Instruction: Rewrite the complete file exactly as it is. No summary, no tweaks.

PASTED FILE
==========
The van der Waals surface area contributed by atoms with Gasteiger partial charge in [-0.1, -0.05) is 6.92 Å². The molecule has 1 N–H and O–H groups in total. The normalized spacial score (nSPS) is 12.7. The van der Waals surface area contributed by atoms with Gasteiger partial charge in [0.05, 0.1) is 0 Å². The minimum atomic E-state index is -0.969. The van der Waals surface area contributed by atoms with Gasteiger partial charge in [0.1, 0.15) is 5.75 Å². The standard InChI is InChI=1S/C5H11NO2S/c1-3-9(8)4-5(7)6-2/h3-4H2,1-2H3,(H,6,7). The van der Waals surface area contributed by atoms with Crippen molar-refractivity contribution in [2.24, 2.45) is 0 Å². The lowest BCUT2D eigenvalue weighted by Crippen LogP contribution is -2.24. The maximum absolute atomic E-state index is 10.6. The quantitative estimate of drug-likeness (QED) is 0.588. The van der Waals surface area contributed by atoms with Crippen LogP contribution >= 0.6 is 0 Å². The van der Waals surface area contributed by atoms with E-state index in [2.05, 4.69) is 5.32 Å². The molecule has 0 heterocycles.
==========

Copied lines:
The van der Waals surface area contributed by atoms with Gasteiger partial charge in [-0.1, -0.05) is 6.92 Å². The molecule has 1 N–H and O–H groups in total. The normalized spacial score (nSPS) is 12.7. The van der Waals surface area contributed by atoms with Gasteiger partial charge in [0.05, 0.1) is 0 Å². The minimum atomic E-state index is -0.969. The van der Waals surface area contributed by atoms with Gasteiger partial charge in [0.1, 0.15) is 5.75 Å². The standard InChI is InChI=1S/C5H11NO2S/c1-3-9(8)4-5(7)6-2/h3-4H2,1-2H3,(H,6,7). The van der Waals surface area contributed by atoms with Crippen molar-refractivity contribution in [2.24, 2.45) is 0 Å². The lowest BCUT2D eigenvalue weighted by Crippen LogP contribution is -2.24. The maximum absolute atomic E-state index is 10.6. The quantitative estimate of drug-likeness (QED) is 0.588. The van der Waals surface area contributed by atoms with Crippen LogP contribution >= 0.6 is 0 Å². The van der Waals surface area contributed by atoms with E-state index in [2.05, 4.69) is 5.32 Å². The molecule has 0 heterocycles.